Raise the standard


Expect more from yourself

I know I’m not the only one who has seen it.

There’s been a sudden epidemic, a crisis, a scourge.

It’s nearly catching — a plague for the weak minded and strong willed alike.

It’s worse than swine flu, bird flu and Montezuma’s revenge combined.

It’s debilitating and infecting.

I call it immoralitis, but you can call it what it is.

It’s everyone forgetting what they believe in.

Now, I know not everyone believes the same as me. I know people have different backgrounds, lifestyles and feelings.

This is not a lack in ethics — this is diversity. It’s also not what I’m talking about.

I’m talking about people who forget they have influence in the lives of others.

I’m talking about people who forget they represent a body larger than their own.

I’m talking about people who don’t realize everything they do is noticed by someone else.

We’ll start with with the first group.

I’ve never been one for celebrity worship, but I know some people who are. They love their celebrity idol, their Britney Spears or Miley Cyrus.

Little tween girls learn how to grow up by watching their idols do the same. They see how they act, speak, deal with people and deal with themselves.

When a celebrity forgets who they are, steps down from a morally high standard and slouches to fit under the ceiling of popular opinion you can only imagine what the little tween girls do.

They follow.

Then there are those in the second category. These people have a responsibility to others to represent more than themselves when they walk into a room.

I expect the best out of American politicians. I demand they have honor, integrity and understanding. I hope they have personality, whit and charm. I want them to represent the best of everything in the country I love.

When they fall short, we fall short as a country. If they fail, so do we.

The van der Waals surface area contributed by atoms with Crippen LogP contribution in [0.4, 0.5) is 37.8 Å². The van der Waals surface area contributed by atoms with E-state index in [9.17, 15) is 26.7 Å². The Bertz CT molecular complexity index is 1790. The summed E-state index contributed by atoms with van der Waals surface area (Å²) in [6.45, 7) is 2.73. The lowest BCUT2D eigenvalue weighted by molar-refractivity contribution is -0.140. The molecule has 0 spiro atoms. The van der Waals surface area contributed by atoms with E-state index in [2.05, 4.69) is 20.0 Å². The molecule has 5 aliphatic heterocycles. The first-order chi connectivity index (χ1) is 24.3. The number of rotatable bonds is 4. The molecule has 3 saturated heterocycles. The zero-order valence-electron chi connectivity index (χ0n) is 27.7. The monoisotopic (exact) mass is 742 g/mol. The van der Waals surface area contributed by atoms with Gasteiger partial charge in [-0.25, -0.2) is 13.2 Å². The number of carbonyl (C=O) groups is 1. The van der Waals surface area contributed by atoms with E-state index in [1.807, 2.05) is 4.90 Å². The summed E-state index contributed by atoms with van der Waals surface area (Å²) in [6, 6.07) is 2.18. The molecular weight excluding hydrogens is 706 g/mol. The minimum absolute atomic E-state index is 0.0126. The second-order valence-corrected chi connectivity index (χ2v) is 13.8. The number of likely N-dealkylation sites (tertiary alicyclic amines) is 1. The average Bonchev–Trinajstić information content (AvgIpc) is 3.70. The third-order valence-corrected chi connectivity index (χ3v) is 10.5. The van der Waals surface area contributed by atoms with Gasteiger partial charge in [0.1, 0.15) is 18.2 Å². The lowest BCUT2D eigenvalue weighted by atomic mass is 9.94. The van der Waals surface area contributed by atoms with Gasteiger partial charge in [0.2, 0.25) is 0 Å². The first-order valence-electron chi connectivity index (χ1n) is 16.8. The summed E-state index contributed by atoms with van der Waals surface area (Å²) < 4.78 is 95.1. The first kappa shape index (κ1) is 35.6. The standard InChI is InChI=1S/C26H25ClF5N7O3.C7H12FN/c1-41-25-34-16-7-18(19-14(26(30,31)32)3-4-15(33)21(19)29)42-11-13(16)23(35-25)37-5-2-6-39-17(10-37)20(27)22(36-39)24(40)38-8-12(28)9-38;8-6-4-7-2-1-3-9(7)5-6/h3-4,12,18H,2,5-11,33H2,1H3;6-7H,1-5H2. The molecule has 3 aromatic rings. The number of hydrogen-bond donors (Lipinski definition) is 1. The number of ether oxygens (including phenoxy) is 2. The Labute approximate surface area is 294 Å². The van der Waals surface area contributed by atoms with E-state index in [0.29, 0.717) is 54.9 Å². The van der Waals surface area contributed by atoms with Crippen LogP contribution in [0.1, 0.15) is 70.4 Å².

Their words represent ours, do we want them to slander, slur and sneer?

Do we expect them to abandon their families, sleep around and deny their crimes?

Why do we not assume — insist even — our representatives live a standard above the rest.

Most of all, however, we must remember the third group. This group is always seen, always heard.

They are not followed by cameras, stalked by admirers or hailed as leaders.

They do as they please, but not without notice. They act out their own lives, but not without affecting the lives around them.

This group is you.

You must hold yourself to the highest standard, because you are seen when you think you are invisible. You are watched when you believe all backs are turned.

Your life is your own, but it is not inconsequential. It is substantial; it is meaningful.

So as you live your lives, remember who you are. Remember what you believe and hold yourself to that.

You will one day be in the other two groups, but for now you must lead by example. You must fight for what you know and preserve what you believe.

And if you won’t do it for yourself, if you cannot see the importance of believing in yourself, do it for the person you don’t notice.

Do it for the one who sees your actions and uses them as a model for their life.

We don’t need another Miley Cyrus, we need you.

Raise the standard.

Allie McCoy is the Issues and Ideas editor for the Daily Universe. This article is her opinion and does not reflect the opinion of Brigham Young University or The Church of Jesus Christ of Latter-day Saints.

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